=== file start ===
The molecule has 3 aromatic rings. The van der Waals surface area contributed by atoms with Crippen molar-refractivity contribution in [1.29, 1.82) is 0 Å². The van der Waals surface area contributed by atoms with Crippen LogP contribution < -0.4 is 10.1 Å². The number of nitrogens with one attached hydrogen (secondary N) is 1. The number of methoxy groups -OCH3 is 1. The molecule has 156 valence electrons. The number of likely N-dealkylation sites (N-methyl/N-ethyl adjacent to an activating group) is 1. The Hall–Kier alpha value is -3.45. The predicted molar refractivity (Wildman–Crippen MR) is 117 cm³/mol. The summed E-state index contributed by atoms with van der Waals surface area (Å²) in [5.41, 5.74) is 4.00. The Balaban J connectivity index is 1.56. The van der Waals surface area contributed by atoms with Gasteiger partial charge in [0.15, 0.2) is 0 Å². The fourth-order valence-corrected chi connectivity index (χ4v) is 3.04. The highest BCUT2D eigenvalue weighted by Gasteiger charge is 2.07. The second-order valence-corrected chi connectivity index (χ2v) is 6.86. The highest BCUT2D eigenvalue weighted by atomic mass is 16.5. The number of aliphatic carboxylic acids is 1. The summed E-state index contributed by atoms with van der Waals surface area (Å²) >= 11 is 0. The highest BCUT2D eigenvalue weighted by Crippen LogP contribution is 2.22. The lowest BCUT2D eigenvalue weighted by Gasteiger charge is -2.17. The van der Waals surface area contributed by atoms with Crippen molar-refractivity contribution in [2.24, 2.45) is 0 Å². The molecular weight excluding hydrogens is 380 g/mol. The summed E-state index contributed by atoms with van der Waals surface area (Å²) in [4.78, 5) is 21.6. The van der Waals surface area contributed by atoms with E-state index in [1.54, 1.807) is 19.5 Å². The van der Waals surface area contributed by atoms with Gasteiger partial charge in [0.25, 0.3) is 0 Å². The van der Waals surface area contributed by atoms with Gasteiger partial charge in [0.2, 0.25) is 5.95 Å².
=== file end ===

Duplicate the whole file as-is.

The molecule has 3 aromatic rings. The van der Waals surface area contributed by atoms with Crippen molar-refractivity contribution in [1.29, 1.82) is 0 Å². The van der Waals surface area contributed by atoms with Crippen LogP contribution < -0.4 is 10.1 Å². The number of nitrogens with one attached hydrogen (secondary N) is 1. The number of methoxy groups -OCH3 is 1. The molecule has 156 valence electrons. The number of likely N-dealkylation sites (N-methyl/N-ethyl adjacent to an activating group) is 1. The Hall–Kier alpha value is -3.45. The predicted molar refractivity (Wildman–Crippen MR) is 117 cm³/mol. The summed E-state index contributed by atoms with van der Waals surface area (Å²) in [5.41, 5.74) is 4.00. The Balaban J connectivity index is 1.56. The van der Waals surface area contributed by atoms with Gasteiger partial charge in [0.15, 0.2) is 0 Å². The fourth-order valence-corrected chi connectivity index (χ4v) is 3.04. The highest BCUT2D eigenvalue weighted by Gasteiger charge is 2.07. The second-order valence-corrected chi connectivity index (χ2v) is 6.86. The highest BCUT2D eigenvalue weighted by atomic mass is 16.5. The number of aliphatic carboxylic acids is 1. The summed E-state index contributed by atoms with van der Waals surface area (Å²) >= 11 is 0. The highest BCUT2D eigenvalue weighted by Crippen LogP contribution is 2.22. The lowest BCUT2D eigenvalue weighted by Gasteiger charge is -2.17. The van der Waals surface area contributed by atoms with Crippen molar-refractivity contribution in [2.24, 2.45) is 0 Å². The molecular weight excluding hydrogens is 380 g/mol. The summed E-state index contributed by atoms with van der Waals surface area (Å²) in [4.78, 5) is 21.6. The van der Waals surface area contributed by atoms with E-state index in [1.54, 1.807) is 19.5 Å². The van der Waals surface area contributed by atoms with Gasteiger partial charge in [0.25, 0.3) is 0 Å². The van der Waals surface area contributed by atoms with Gasteiger partial charge in [0.2, 0.25) is 5.95 Å².